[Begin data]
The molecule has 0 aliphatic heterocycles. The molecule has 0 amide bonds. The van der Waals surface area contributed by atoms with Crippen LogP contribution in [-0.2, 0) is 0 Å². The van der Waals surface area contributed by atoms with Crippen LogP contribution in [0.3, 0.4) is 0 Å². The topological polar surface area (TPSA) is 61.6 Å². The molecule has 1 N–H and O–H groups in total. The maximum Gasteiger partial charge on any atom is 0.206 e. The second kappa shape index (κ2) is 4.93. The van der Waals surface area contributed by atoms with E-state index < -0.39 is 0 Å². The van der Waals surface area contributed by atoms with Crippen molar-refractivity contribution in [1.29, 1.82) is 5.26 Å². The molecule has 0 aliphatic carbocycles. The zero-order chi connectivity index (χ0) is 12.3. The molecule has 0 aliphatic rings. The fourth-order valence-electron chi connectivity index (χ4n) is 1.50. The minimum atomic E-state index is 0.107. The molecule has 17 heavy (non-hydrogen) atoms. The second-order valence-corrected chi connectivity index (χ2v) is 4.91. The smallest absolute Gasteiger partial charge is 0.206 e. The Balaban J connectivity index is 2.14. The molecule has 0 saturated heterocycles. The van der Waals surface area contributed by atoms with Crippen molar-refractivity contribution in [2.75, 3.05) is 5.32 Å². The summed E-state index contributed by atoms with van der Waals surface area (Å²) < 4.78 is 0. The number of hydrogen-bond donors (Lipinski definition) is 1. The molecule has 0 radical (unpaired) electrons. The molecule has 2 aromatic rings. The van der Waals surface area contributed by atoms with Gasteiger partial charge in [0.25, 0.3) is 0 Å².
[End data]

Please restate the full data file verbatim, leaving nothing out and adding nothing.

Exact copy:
The molecule has 0 aliphatic heterocycles. The molecule has 0 amide bonds. The van der Waals surface area contributed by atoms with Crippen LogP contribution in [-0.2, 0) is 0 Å². The van der Waals surface area contributed by atoms with Crippen LogP contribution in [0.3, 0.4) is 0 Å². The topological polar surface area (TPSA) is 61.6 Å². The molecule has 1 N–H and O–H groups in total. The maximum Gasteiger partial charge on any atom is 0.206 e. The second kappa shape index (κ2) is 4.93. The van der Waals surface area contributed by atoms with E-state index < -0.39 is 0 Å². The van der Waals surface area contributed by atoms with Crippen molar-refractivity contribution in [1.29, 1.82) is 5.26 Å². The molecule has 0 aliphatic carbocycles. The zero-order chi connectivity index (χ0) is 12.3. The molecule has 0 aliphatic rings. The fourth-order valence-electron chi connectivity index (χ4n) is 1.50. The minimum atomic E-state index is 0.107. The molecule has 17 heavy (non-hydrogen) atoms. The second-order valence-corrected chi connectivity index (χ2v) is 4.91. The smallest absolute Gasteiger partial charge is 0.206 e. The Balaban J connectivity index is 2.14. The molecule has 0 saturated heterocycles. The van der Waals surface area contributed by atoms with Crippen molar-refractivity contribution in [2.75, 3.05) is 5.32 Å². The summed E-state index contributed by atoms with van der Waals surface area (Å²) < 4.78 is 0. The number of hydrogen-bond donors (Lipinski definition) is 1. The molecule has 0 radical (unpaired) electrons. The molecule has 2 aromatic rings. The van der Waals surface area contributed by atoms with Gasteiger partial charge in [0.25, 0.3) is 0 Å².